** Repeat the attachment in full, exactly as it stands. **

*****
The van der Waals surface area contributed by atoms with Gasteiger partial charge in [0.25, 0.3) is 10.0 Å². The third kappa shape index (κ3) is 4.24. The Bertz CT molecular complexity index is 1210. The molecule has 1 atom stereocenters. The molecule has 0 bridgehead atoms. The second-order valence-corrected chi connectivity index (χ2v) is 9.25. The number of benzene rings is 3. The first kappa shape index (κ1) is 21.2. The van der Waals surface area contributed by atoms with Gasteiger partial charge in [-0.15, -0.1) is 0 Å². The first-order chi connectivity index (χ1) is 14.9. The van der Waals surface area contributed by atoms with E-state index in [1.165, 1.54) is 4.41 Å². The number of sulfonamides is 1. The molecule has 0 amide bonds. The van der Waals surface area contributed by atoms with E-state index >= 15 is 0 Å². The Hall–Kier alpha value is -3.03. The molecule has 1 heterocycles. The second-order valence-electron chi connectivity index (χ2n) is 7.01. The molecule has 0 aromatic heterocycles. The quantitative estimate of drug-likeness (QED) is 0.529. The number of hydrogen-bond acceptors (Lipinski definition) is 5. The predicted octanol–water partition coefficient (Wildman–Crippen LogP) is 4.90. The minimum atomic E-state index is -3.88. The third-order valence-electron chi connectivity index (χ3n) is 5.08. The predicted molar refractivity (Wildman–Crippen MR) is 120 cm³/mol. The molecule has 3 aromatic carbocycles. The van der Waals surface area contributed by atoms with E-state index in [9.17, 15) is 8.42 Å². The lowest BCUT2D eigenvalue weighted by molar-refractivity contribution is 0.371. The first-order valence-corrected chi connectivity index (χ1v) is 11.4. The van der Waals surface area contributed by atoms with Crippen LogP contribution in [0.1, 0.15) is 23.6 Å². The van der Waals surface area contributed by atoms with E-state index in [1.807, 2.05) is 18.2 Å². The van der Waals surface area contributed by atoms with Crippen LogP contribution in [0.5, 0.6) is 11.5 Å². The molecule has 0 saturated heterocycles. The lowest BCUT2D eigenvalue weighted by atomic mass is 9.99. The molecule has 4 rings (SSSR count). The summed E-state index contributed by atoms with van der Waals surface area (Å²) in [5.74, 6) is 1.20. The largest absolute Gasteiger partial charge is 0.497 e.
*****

The van der Waals surface area contributed by atoms with Gasteiger partial charge in [0.25, 0.3) is 10.0 Å². The third kappa shape index (κ3) is 4.24. The Bertz CT molecular complexity index is 1210. The molecule has 1 atom stereocenters. The molecule has 0 bridgehead atoms. The second-order valence-corrected chi connectivity index (χ2v) is 9.25. The number of benzene rings is 3. The first kappa shape index (κ1) is 21.2. The van der Waals surface area contributed by atoms with Gasteiger partial charge in [-0.15, -0.1) is 0 Å². The first-order chi connectivity index (χ1) is 14.9. The van der Waals surface area contributed by atoms with E-state index in [1.165, 1.54) is 4.41 Å². The number of sulfonamides is 1. The molecule has 0 amide bonds. The van der Waals surface area contributed by atoms with E-state index >= 15 is 0 Å². The Hall–Kier alpha value is -3.03. The molecule has 1 heterocycles. The second-order valence-electron chi connectivity index (χ2n) is 7.01. The molecule has 0 aromatic heterocycles. The quantitative estimate of drug-likeness (QED) is 0.529. The number of hydrogen-bond acceptors (Lipinski definition) is 5. The predicted octanol–water partition coefficient (Wildman–Crippen LogP) is 4.90. The minimum atomic E-state index is -3.88. The third-order valence-electron chi connectivity index (χ3n) is 5.08. The predicted molar refractivity (Wildman–Crippen MR) is 120 cm³/mol. The molecule has 3 aromatic carbocycles. The van der Waals surface area contributed by atoms with E-state index in [9.17, 15) is 8.42 Å². The lowest BCUT2D eigenvalue weighted by molar-refractivity contribution is 0.371. The first-order valence-corrected chi connectivity index (χ1v) is 11.4. The van der Waals surface area contributed by atoms with Crippen LogP contribution in [0.1, 0.15) is 23.6 Å². The van der Waals surface area contributed by atoms with E-state index in [1.807, 2.05) is 18.2 Å². The van der Waals surface area contributed by atoms with Crippen LogP contribution in [0.5, 0.6) is 11.5 Å². The molecule has 0 saturated heterocycles. The lowest BCUT2D eigenvalue weighted by atomic mass is 9.99. The molecule has 4 rings (SSSR count). The summed E-state index contributed by atoms with van der Waals surface area (Å²) in [5.74, 6) is 1.20. The largest absolute Gasteiger partial charge is 0.497 e.